Before we decide to use the Slack, we consider using some other services, such as Trello, Telegram, Discord and among other services. But Slack fit almost a glove for us, which after the adaptation phase, is now clinking.
The interface may seem confusing at first glance, but nothing that a few minutes to settle in it won't solve. Once you get the hang of it, it's very easy to use.
First, you create a workspace, which will house the project and its teams, which you can separate by Channels.
In the Channels option, you can split the tasks of each team in the project, thus not mixing garlic with shrimps, avoiding any headaches.
You can also send direct messages to each member in Workspace.
To make Slack more complete, you can add Apps inside it, like Dropbox, Google Drive, One Drive, and make file sharing easier.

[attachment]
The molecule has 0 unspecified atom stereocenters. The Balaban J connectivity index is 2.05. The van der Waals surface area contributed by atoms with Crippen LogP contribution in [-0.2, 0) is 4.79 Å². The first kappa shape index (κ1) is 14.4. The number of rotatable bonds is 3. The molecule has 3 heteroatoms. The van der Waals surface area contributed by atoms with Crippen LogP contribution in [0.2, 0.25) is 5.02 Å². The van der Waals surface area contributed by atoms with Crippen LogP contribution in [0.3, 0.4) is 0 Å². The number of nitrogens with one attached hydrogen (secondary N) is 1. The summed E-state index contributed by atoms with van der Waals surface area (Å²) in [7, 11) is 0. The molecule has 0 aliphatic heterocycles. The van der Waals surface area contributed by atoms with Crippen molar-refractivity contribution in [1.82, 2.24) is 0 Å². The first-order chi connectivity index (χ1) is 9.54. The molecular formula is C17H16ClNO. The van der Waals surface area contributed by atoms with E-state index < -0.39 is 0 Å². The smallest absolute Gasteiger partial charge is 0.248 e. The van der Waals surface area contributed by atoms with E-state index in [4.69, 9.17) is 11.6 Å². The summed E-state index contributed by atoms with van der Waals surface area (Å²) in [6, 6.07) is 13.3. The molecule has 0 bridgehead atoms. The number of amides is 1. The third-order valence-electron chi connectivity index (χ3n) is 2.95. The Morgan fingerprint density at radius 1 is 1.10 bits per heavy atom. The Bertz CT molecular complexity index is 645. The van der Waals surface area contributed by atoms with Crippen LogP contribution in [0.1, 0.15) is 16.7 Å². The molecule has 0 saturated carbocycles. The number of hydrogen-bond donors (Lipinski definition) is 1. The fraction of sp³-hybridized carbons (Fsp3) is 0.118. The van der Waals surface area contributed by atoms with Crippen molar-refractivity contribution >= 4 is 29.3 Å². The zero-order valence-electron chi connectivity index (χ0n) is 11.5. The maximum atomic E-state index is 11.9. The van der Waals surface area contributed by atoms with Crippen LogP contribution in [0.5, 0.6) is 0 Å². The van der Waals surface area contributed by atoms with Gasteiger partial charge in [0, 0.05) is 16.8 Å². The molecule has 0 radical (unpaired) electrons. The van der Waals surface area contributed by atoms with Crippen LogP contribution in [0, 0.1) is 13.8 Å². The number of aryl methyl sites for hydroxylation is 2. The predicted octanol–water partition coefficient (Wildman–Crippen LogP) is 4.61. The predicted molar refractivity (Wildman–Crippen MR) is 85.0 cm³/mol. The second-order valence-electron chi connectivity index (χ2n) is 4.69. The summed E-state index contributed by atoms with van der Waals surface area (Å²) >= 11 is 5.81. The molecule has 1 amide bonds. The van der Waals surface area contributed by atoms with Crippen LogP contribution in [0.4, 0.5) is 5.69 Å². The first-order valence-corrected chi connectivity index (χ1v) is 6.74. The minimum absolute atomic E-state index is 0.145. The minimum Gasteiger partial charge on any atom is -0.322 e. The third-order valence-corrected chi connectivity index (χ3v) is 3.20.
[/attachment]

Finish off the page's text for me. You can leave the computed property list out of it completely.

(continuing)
Speaking of files, you can upload files up to 1GB in image formats, supported JPEG, PNG and GIF. For supported file formats are ODT, ODS, Doc, Docx, Xls, Xlsx and PDF. Options that we will not miss.
Another nice feature is the ability to send messages to yourself so you can save that draft or file you will need later.
Slack is officially available on Linux in .deb, .rpm and snap formats (if you don't have snap installed on your system, check out our tutorial on how to enable it). Remember that there is also the Web version of the service, which eliminates the need for any installation, in addition to Apps for Smartphones.
This article does not end here, keep exchanging an idea there in our forum.
Hope to see you next, a big hug.